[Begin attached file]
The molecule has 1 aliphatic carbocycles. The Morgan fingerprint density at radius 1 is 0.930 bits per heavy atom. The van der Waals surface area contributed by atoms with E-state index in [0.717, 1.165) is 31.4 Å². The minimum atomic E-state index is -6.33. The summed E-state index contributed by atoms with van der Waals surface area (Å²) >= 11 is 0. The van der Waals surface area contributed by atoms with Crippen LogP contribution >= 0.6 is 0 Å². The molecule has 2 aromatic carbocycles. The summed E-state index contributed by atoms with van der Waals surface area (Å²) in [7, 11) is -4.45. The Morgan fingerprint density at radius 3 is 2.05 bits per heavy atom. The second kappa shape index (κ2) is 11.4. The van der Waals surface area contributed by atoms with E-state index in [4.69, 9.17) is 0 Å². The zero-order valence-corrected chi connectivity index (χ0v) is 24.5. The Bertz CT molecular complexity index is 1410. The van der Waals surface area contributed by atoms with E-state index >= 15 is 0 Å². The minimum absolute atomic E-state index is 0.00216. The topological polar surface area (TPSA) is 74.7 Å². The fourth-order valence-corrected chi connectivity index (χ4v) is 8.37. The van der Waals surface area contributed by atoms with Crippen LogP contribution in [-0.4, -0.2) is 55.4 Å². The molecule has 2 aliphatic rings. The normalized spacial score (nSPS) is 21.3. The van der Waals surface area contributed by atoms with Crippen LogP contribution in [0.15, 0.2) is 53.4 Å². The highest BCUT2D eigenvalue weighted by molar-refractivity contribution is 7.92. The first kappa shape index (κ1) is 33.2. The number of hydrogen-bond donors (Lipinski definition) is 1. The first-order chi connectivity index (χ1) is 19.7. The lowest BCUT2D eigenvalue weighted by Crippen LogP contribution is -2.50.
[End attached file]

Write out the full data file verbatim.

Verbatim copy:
The molecule has 1 aliphatic carbocycles. The Morgan fingerprint density at radius 1 is 0.930 bits per heavy atom. The van der Waals surface area contributed by atoms with E-state index in [0.717, 1.165) is 31.4 Å². The minimum atomic E-state index is -6.33. The summed E-state index contributed by atoms with van der Waals surface area (Å²) >= 11 is 0. The van der Waals surface area contributed by atoms with Crippen LogP contribution >= 0.6 is 0 Å². The molecule has 2 aromatic carbocycles. The summed E-state index contributed by atoms with van der Waals surface area (Å²) in [7, 11) is -4.45. The Morgan fingerprint density at radius 3 is 2.05 bits per heavy atom. The second kappa shape index (κ2) is 11.4. The van der Waals surface area contributed by atoms with E-state index in [4.69, 9.17) is 0 Å². The zero-order valence-corrected chi connectivity index (χ0v) is 24.5. The Bertz CT molecular complexity index is 1410. The van der Waals surface area contributed by atoms with E-state index >= 15 is 0 Å². The minimum absolute atomic E-state index is 0.00216. The topological polar surface area (TPSA) is 74.7 Å². The fourth-order valence-corrected chi connectivity index (χ4v) is 8.37. The van der Waals surface area contributed by atoms with Crippen LogP contribution in [-0.4, -0.2) is 55.4 Å². The molecule has 2 aliphatic rings. The normalized spacial score (nSPS) is 21.3. The van der Waals surface area contributed by atoms with Crippen LogP contribution in [0.15, 0.2) is 53.4 Å². The highest BCUT2D eigenvalue weighted by molar-refractivity contribution is 7.92. The first kappa shape index (κ1) is 33.2. The number of hydrogen-bond donors (Lipinski definition) is 1. The first-order chi connectivity index (χ1) is 19.7. The lowest BCUT2D eigenvalue weighted by Crippen LogP contribution is -2.50.